Carel Bron, Michel Wensing, Jo Lm Franssen, Rob Ab Oostendorp
BMC Musculoskeletal Disorders 2007, 8: 107
BACKGROUND: Shoulder disorders are a common health problem in western societies. Several treatment protocols have been developed for the clinical management of persons with shoulder pain. However available evidence does not support any protocol as being superior over others. Systematic reviews provide some evidence that certain physical therapy interventions (i.e. supervised exercises and mobilisation) are effective in particular shoulder disorders (i.e. rotator cuff disorders, mixed shoulder disorders and adhesive capsulitis), but there is an ongoing need for high quality trials of physical therapy interventions. Usually, physical therapy consists of active exercises intended to strengthen the shoulder muscles as stabilizers of the glenohumeral joint or perform mobilisations to improve restricted mobility of the glenohumeral or adjacent joints (shoulder girdle). It is generally accepted that a-traumatic shoulder problems are the result of impingement of the subacromial structures, such as the bursa or rotator cuff tendons. Myofascial trigger points (MTrPs) in shoulder muscles may also lead to a complex of symptoms that are often seen in patients diagnosed with subacromial impingement or rotator cuff tendinopathy. Little is known about the treatment of MTrPs in patients with shoulder disorders.The primary aim of this study is to investigate whether physical therapy modalities to inactivate MTrPs can reduce symptoms and improve shoulder function in daily activities in a population of chronic a-traumatic shoulder patients when compared to a wait-and-see strategy. In addition we investigate the recurrence rate during a one-year-follow-up period.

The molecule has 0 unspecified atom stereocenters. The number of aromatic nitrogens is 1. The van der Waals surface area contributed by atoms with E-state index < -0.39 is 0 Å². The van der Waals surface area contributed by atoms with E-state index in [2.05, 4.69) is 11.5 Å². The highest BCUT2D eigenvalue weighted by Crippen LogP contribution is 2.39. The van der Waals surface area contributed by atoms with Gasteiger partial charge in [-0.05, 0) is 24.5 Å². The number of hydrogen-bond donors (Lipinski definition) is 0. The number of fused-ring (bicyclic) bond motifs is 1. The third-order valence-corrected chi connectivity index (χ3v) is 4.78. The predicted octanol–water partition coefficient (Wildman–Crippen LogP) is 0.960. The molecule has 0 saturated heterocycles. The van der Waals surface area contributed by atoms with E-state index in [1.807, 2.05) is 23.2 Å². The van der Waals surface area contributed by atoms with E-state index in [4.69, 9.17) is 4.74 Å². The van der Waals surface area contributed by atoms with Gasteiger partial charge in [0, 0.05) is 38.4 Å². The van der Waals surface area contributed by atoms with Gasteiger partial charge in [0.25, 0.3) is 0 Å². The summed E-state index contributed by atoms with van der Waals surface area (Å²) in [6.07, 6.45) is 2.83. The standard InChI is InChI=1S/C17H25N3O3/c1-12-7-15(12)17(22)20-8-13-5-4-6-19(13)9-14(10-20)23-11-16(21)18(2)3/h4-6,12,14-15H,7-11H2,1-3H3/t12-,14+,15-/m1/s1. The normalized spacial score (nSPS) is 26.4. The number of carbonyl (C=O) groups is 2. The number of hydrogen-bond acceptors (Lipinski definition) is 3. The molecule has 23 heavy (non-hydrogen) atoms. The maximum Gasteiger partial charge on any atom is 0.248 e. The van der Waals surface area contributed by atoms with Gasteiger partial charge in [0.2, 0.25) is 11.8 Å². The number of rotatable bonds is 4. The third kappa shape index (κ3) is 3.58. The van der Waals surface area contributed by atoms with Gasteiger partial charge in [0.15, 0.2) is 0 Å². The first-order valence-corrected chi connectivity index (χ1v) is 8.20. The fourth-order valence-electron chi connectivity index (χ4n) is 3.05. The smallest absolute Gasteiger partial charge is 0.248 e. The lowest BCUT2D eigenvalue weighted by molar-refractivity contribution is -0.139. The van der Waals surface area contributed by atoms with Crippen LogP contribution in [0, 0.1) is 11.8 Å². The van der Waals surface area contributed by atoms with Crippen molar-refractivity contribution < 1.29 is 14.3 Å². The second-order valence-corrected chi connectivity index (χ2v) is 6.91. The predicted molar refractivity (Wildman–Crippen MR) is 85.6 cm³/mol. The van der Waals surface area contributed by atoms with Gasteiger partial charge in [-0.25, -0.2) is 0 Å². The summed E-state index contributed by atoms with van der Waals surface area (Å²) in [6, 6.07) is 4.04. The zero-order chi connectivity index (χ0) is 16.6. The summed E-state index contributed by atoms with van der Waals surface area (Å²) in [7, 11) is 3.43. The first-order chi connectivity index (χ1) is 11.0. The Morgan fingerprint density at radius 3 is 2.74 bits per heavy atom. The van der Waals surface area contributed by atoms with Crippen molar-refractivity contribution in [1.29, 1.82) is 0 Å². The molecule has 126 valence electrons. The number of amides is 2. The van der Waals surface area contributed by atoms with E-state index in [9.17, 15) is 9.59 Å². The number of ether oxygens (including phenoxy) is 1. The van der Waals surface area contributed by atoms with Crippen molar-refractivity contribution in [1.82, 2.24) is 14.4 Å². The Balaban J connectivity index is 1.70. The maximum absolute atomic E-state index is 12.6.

METHODS/DESIGN: This paper presents the design for a randomized controlled trial to be conducted between September 2007 – September 2008, evaluating the effectiveness of a physical therapy treatment for non-traumatic shoulder complaints. One hundred subjects are included in this study. All subjects have unilateral shoulder pain for at least six months and are referred to a physical therapy practice specialized in musculoskeletal disorders of the neck-, shoulder-, and arm. After the initial assessment patients are randomly assigned to either an intervention group or a control-group (wait and see). The primary outcome measure is the overall score of the Dutch language version of the DASH (Disabilities of Arm, Shoulder and Hand) questionnaire.
DISCUSSION: Since there is only little evidence for the efficacy of physical therapy interventions in certain shoulder disorders, there is a need for further research. We found only a few studies examining the efficacy of MTrP therapy for shoulder disorders. Therefore we will perform a randomised clinical trial of the effect of physical therapy interventions aimed to inactivate MTrPs, on pain and impairment in shoulder function in a population of chronic a-traumatic shoulder patients. We opted for an intervention strategy that best reflects daily practice. Manual high velocity thrust techniques and dry-needling are excluded. Because in most physical therapy interventions, blinding of the patient and the therapist is not possible, we will perform a randomised, controlled and observer-blinded study.